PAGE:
Thanks to Our Veterans!

Thanks to Our Veterans!

During the last month, our church veterans have been turning in their photographs. Most have given me pictures in their uniforms from their early days in service. Dennis Elrod actually took a current picture in his old Navy uniform. He said when his unit was discharged they were told to always have their bags packed and their uniforms ready in case they were ever needed again.  He said his bag was still packed, and his uniform was still ready! Many of the veterans in our church served before I was even born.  Some fought in wars I read about in history books. The pictures of these men and women are from every branch of service and from many different conflicts from Korea to Afghanistan. What’s striking to me is how young these men and women were when they committed themselves to service or were drafted into service. That’s the way it almost always. The military takes our boys when they are barely old enough to shave; our women when they’ve just attended their last senior prom. Within three months of training, they can be shipped out to a foreign land to protect our country and even die for a cause they may not completely understand. They must be willing to fulfill their duty to our country, to defend freedom and liberty. That much most seem to grasp. Because they do, our country remains free, and our freedom is something we must never take for granted. As parents who drove our 19-year-old son and dropped him off early one Sunday morning to be bussed off to Paris Island, my wife...
Learning Generosity in the Midst of Grief

Learning Generosity in the Midst of Grief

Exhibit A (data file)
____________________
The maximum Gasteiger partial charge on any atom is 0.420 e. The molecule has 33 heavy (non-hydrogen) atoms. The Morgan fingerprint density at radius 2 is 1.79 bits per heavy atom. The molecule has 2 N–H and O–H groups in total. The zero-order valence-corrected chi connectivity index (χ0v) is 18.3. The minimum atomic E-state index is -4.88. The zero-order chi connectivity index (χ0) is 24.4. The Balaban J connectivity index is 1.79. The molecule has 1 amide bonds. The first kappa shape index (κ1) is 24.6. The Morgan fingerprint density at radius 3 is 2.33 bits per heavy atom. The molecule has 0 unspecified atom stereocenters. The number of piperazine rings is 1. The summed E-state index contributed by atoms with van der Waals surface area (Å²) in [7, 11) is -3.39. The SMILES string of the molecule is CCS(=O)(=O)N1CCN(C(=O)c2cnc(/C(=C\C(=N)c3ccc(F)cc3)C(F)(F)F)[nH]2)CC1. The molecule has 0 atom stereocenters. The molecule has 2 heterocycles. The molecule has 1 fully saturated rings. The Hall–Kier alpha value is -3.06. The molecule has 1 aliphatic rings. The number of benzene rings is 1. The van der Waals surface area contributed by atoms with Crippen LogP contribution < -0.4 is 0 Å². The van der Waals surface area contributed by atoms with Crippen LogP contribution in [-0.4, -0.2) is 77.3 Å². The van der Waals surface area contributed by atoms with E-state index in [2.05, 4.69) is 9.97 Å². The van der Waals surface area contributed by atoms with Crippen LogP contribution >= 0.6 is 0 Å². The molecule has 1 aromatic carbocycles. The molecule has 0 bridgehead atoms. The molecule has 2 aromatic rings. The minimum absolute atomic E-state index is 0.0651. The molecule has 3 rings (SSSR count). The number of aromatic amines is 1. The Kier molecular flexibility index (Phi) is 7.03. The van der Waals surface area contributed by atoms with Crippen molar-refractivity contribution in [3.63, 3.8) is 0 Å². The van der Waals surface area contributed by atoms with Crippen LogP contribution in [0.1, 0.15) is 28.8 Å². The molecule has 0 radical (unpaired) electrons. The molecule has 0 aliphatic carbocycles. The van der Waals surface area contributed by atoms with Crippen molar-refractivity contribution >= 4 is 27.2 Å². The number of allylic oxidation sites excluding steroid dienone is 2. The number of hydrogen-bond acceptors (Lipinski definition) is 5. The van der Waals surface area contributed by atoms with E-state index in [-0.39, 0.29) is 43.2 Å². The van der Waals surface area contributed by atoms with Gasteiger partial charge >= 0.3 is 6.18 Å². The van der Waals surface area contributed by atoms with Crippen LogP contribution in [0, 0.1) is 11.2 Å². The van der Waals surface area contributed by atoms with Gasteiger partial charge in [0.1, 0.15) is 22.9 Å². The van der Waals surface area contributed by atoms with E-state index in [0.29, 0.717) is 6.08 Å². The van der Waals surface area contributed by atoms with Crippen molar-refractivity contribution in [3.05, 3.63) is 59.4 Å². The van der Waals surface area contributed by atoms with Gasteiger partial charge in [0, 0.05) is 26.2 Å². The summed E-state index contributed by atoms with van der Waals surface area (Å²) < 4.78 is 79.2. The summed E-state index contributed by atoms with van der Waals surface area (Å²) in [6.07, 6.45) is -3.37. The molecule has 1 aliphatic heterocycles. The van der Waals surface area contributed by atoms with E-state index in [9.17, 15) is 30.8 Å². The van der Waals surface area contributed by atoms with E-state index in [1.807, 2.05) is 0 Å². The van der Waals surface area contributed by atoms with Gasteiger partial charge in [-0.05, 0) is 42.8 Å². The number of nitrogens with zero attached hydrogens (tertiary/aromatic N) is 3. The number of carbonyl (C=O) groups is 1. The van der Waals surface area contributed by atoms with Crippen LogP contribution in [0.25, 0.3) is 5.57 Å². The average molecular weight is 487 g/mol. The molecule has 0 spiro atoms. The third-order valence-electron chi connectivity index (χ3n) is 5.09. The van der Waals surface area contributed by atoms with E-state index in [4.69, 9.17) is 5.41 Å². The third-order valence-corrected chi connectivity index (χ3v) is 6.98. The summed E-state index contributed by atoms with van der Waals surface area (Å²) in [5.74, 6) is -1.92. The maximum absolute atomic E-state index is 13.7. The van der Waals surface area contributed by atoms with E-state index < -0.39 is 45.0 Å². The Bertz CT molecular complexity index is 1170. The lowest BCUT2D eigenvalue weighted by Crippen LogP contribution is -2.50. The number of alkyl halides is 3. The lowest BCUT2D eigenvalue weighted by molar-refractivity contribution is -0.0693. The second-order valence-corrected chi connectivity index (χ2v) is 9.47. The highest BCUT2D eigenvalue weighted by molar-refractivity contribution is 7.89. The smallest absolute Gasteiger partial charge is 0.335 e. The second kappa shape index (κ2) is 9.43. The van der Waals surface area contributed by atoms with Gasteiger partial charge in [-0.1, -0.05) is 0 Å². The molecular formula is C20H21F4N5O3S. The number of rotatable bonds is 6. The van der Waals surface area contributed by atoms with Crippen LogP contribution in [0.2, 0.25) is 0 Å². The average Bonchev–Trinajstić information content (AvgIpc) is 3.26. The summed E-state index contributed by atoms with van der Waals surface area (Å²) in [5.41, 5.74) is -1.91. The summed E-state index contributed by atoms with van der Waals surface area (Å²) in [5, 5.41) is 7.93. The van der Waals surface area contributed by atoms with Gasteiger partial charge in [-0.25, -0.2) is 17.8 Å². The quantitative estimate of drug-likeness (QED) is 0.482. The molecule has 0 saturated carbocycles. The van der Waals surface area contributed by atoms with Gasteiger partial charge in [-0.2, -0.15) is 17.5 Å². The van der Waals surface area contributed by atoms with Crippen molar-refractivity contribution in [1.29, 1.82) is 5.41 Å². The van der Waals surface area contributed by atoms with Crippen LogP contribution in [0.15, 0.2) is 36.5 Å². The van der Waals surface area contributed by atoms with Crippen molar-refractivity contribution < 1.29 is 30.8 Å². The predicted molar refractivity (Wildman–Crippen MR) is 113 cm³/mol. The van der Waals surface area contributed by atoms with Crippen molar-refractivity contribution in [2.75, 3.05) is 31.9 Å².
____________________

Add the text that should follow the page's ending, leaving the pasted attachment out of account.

Learning Generosity in the Midst of Grief Luke 6:38 During Vacation Bible School this year, I was showing some preschool children some pictures I took in Liberia. One of the pictures showed a young woman holding her infant child. The picture was of particular interest to me because the T-shirt she was wearing said, “Be Like Jesus.” I asked the children, “What kinds of things should we do to be like Jesus?” The children responded with answers like “be kind, love others, pray for people, and be helpful.” One child said, “Be generous.” Eventually, a boy raised his hand and asked, “What does “generous” mean?” I explained that being generous was sharing what you have with others, like the time a little boy shared his lunch with Andrew, a disciple of Jesus, who then gave it to Jesus, who then multiplied it to feed thousands of people. The children had just finished their meal. So I told them that they had something to eat because other people were generous by providing them with their food. We then looked at another picture of three hungry Liberian children squatting down to eat leftovers from a big bowl used for cooking food for the students at Ricks Institute. While in Liberia, I have known people to eat only a cup of rice a day, and even that was due to the generosity of others. Some have gone without food for days. When Jesus said He was the Bread of Life, he wanted people to hunger for a relationship with him like they desired food when they are hungry. Generosity is one of...